The fate of the animals and personnel at the experimental station is up in the air until a final decision is made. For students, the news is even more grim, with no college some are looking at a new university to attend.
“Our professors came into our class today and told us what was happening, what was going on, and I guess the first thing that came to my mind was surprise,” says Jimmy Lotspeich who is a Sophomore with the College of Agriculture.
The Wells, Nevada native says his goal was to get a masters degree here at the College of Agriculture in Animal Bio-Technology and eventually go to work for the F.B.I.
But those dreams are down the drain as he got word today, the College of Agriculture is slated for closure, and his focus of study will not be absorbed by another department.
“I am actually going to start looking at other colleges I might be able to transfer to,” says Lotspeich.
Financially it will take its toll on Lotspeich as he is paying for school now with a Millennium Scholarship.
UNR President Milton Glick says the school was targeted because it just doesn't graduate a lot of students. Those advocating for the school like to point out last year's Herz Gold Medal--the university's oldest and most prestigious award given to the graduating senior with the highest grade point average --was a College of Ag biotechnology and natural resources major.
“The main station farm is being considered as a possible for sale type situation,” says Doug Busselman from the Nevada Farm Bureau.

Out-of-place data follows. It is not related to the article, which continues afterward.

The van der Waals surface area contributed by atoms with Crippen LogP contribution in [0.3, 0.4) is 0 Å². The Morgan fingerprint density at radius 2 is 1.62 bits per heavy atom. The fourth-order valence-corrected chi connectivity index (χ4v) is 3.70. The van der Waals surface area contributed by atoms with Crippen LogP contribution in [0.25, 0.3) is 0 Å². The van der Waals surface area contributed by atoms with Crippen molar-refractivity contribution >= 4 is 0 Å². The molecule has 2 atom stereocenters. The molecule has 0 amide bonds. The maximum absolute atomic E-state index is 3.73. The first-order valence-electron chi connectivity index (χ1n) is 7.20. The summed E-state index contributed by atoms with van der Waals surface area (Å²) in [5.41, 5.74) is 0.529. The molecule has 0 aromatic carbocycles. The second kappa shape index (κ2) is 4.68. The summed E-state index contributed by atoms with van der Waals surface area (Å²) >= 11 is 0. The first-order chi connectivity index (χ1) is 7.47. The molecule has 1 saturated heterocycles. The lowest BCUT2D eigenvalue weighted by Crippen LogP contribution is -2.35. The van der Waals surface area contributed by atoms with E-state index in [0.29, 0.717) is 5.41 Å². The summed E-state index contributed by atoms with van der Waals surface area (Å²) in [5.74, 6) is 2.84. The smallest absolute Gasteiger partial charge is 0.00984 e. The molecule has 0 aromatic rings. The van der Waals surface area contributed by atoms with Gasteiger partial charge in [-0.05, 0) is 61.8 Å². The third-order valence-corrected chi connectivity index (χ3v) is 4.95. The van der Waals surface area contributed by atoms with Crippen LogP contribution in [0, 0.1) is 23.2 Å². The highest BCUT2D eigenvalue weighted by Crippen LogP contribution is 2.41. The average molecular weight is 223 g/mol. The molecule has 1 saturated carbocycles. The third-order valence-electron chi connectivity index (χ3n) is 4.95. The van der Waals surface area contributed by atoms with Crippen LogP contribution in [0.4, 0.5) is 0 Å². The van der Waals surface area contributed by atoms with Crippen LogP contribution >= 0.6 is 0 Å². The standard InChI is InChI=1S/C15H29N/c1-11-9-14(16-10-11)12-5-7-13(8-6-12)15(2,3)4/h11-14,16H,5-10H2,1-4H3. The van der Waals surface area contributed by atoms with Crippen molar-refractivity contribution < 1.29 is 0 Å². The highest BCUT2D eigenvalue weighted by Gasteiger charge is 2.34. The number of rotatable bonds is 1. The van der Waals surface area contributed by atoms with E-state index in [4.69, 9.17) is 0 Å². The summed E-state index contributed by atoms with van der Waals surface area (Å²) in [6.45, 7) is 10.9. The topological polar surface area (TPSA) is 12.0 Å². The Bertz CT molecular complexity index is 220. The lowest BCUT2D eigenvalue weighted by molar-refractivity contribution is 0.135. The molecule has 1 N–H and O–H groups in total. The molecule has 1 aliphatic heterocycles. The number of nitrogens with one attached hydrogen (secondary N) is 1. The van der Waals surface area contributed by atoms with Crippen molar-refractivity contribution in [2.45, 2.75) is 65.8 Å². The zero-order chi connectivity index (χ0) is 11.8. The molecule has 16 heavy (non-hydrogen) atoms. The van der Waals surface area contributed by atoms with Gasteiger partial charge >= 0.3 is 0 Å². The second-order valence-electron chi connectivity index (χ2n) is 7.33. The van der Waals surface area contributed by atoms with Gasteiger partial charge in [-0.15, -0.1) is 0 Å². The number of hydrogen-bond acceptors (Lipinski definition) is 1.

Busselman says that's a disappointment to the Nevada Farm Bureau whose been pushing to keep the facility open.
“Then you start looking at research more from a test tube perspective as opposed to the applied kind of research we believe is necessary for the land grant institution to meet its obligations,” says Busselman.
The College of Agriculture is already preparing a rebuttal to this proposal. Officials at the college say they believe there are some facts about the college that may have been overlooked in this decision.
There are still a lot of meetings and approval by committees before the college closes down.
There are more than 1,000 student in the Agriculture College right now. 165 graduated from the college last year.
Glick has invited students, staff and anyone else affected by the cuts to contribute ideas and proposals to help minimize impact.
The Board of Regents must approve all the final proposed changes by June. Changes would go into effect June 2011.